Journal Article Annotations
2017, 4th Quarter
Annotations by Elie Isenberg-Grzeda, MD, and Carlos Fernandez-Robles, MD
Type of study: Prospective cohort study
The finding: The authors tried to address the knowledge gap of why cancer patients are known to have cognitive dysfunction even prior to starting chemotherapy. They tested the possibility that PTSD may be a contributor to cancer-related cognitive impairment, by comparing cognitive performance among (a) breast cancer patients (stage 0-III) who received chemotherapy; (b) breast cancer patients who did not receive chemotherapy; and (c) healthy controls. They also used structured clinical interviews to measure the incidence of PTSD at various time points. They found that PTSD partially accounted for the greater degree of cognitive dysfunction noted among both cancer groups compared to healthy controls.
Strength and weaknesses: They had a relatively large sample size (n=150 cancer patients; n=56 controls), low attrition rates, the use of gold standard methods of neuropsychological testing, and the use of structured clinical interviews to diagnose PTSD. The main limitation is generalizability to other patient populations.
Relevance: Much attention has been paid to trying to elucidate the mechanism behind cognitive dysfunction among cancer patients even prior to starting treatment. Various mechanisms have been proposed, including the possibility that inflammatory processes caused by the tumor are responsible for early cognitive dysfunction seen prior to initiating treatment. The authors study PTSD and propose a possible link between cancer-related PTSD and cognitive dysfunction, which is becoming increasingly substantiated by their research. It thus behoves clinicians to evaluate for PTSD and treat as necessary among patients with cancer.
Type of study: Randomized controlled trial (RCT)
The finding: The authors studied the early (6-week) impact of Swedish massage versus (a) an active control (light touch) and (b) waitlist control on cancer-related fatigue among a sample of stage 0-III breast cancer survivors. They found that the treatment arm (Swedish massage) yielded clinically-significant improvements in cancer-related fatigue compared to both control groups.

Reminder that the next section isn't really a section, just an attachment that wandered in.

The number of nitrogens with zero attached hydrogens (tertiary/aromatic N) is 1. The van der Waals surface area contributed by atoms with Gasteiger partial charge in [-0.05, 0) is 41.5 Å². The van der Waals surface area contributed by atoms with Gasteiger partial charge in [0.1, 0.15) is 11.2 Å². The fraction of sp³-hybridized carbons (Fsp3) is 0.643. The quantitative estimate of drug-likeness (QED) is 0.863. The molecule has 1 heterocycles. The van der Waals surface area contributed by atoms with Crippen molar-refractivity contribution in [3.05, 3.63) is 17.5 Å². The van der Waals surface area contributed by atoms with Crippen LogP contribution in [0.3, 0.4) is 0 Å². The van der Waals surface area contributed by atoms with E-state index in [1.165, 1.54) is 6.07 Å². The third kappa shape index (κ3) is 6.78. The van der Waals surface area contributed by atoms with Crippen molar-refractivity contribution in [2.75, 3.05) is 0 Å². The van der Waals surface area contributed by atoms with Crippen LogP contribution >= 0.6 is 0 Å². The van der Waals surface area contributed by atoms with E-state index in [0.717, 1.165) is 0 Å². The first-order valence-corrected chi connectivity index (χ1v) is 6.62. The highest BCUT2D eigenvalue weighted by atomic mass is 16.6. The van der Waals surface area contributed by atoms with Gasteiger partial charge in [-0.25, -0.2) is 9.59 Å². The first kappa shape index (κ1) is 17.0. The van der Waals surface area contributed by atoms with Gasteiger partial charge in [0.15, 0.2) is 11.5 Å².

Strength and weaknesses: The main limitations are the single-blind design (though the intervention prevents a double-blind design), small sample size (n=22 per group), and homogenous patient population (breast cancer survivors). The strength include the credibility, expectancy, and preference analysis that the authors conducted, as a way of ensuring that the results found were not attributable to differences in expectations between groups.
Relevance: Cancer-related fatigue can be a disabling outcome of cancer treatment, and one that affects survivors as well as their families. The mainstay of treatment has been pharmacologic (stimulants), albeit with limited efficacy. More recently, nonpharmacologic treatments have been proposed and studied, mostly in the realm of physical activity. This study reports on yet another nonpharmacologic treatment with efficacy in reducing cancer-related fatigue, which is a much needed addition to the literature and a welcomed addition to a relatively limited toolbox.
Type of study: A pooled, secondary analysis of two previous RCTs.
The finding: Among advanced cancer patients randomized to receive (a) palliative care intervention versus usual care, or (b) early palliative care versus delayed intervention, the authors found that early palliative care intervention prolonged survival the most among the subset of patients with clinically-relevant depressive symptoms.
Strength and weaknesses: This study was a reanalysis of two RCTs which had previously been conducted, which was both a strength and a weakness of the study. As a post hoc analysis, the authors were unable to control for possible confounding variables. As with all pooled analyses, the larger sample size also allowed for findings which may not have been possible with each of the two smaller studies.
Relevance: It is well understood that early palliative care intervention prolongs survival among patients with advanced cancer. It is also well known, from large meta-analyses, that depression seems to negatively impact survival among cancer patients. The authors aimed to study whether early palliative care interventions moderate the impact that depression has on survival, and they conclude that it may mediate this relationship by helping depressed cancer patients engage in health-promoting behaviors when they otherwise wouldn’t. The fact that depressed patients have a greater survival benefit from early palliative care compared to non-depressed patients may also guide the allocation of resources when early palliative care is being considered.